An ingenious feature found in Matcham's theatre in Buxton, was what was known as a "sunburner". This consisted of a main roof air vent about a large circular glass window in which there was a gaslight; as the window heated up, it caused the air around it to rise and fresh air would rush in through vents to replace it. The theatre opened on 16 July 1900 with a West End production of "The Telephone Girl" featuring Ada Blanche; the theatre enjoyed considerable success in the Edwardian era until the outbreak of the First World War in 1914, but much harder times set in after the war and the theatre fell into decline along with the Island's tourist industry. Various attempts were made to regain its former commercial success, including installation of cinema equipment in the 1920s and a 1938 ice show; the Second World War period and aftermath saw deterioration of the building outside the means of the owners to repair and by 1970 the theatre came "just one signature away" from being demolished. In 1971 the Isle of Man Government acquired the dilapidated building from the Palace and Derby Castle Company for the sum of £41,000.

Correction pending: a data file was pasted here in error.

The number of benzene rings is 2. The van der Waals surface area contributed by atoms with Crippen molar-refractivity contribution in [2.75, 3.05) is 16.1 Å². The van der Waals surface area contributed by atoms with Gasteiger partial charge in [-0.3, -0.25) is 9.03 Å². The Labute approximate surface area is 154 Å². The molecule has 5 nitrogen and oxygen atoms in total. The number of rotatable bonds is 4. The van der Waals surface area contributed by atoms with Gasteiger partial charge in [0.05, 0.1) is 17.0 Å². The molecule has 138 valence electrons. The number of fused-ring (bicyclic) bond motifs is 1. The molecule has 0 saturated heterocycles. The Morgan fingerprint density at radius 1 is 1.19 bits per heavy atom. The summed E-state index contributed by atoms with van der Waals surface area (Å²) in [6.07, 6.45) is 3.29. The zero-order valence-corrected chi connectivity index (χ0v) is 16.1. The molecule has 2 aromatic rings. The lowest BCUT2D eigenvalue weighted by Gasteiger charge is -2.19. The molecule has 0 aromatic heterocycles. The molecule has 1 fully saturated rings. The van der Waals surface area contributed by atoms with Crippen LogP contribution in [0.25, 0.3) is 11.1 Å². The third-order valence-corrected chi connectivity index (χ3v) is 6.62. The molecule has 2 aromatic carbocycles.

It granted a further £9,000 for essential repairs, as the circle bar and stage all needed a revamp. In 1976 the restoration began under the direction of Victor Glasstone; the theatre underwent further restoration, under the direction of Mervin Stokes, MBE, from the 1990s to replicate its 1900 opening condition in time for the centenary celebration in 2000. 100 years after opening, on 16 July 2000, the centenary was celebrated with a performance of "The Telephone Girl" which opened the Gaiety in 1900 and following, a performance of "The Corsican Brothers," a popular play which in Victorian times and a special'Corsican Trap' was constructed for the performance. It is believed to be the only working Corsican Trap in the World. Another unique feature of the theatre is the working Act Drop depicting a dancing lady; the restoration of the Gaiety Theatre was directed over several years by the Theatre Manager of the day, Mervin Russell Stokes, made an MBE for his contribution to the project. It was he who, with help, arranged for the funding and supervised the work done, carrying out some of it himself, always with a view to strict authenticity down to having the original paint colours and carpeting recreated.